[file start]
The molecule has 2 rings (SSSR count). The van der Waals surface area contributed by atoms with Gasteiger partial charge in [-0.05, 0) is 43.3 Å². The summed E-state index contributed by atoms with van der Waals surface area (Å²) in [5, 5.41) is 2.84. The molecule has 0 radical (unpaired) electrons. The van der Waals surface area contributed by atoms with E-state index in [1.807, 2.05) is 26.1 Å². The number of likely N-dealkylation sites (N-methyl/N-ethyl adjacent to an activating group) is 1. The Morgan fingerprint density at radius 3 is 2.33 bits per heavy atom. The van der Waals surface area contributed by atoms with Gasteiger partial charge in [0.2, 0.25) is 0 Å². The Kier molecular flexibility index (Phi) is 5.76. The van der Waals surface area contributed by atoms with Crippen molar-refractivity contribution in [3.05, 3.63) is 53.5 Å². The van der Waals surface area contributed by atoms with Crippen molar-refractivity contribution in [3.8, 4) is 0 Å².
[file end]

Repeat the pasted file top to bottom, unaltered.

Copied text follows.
The molecule has 2 rings (SSSR count). The van der Waals surface area contributed by atoms with Gasteiger partial charge in [-0.05, 0) is 43.3 Å². The summed E-state index contributed by atoms with van der Waals surface area (Å²) in [5, 5.41) is 2.84. The molecule has 0 radical (unpaired) electrons. The van der Waals surface area contributed by atoms with E-state index in [1.807, 2.05) is 26.1 Å². The number of likely N-dealkylation sites (N-methyl/N-ethyl adjacent to an activating group) is 1. The Morgan fingerprint density at radius 3 is 2.33 bits per heavy atom. The van der Waals surface area contributed by atoms with Gasteiger partial charge in [0.2, 0.25) is 0 Å². The Kier molecular flexibility index (Phi) is 5.76. The van der Waals surface area contributed by atoms with Crippen molar-refractivity contribution in [3.05, 3.63) is 53.5 Å². The van der Waals surface area contributed by atoms with Crippen molar-refractivity contribution in [3.8, 4) is 0 Å².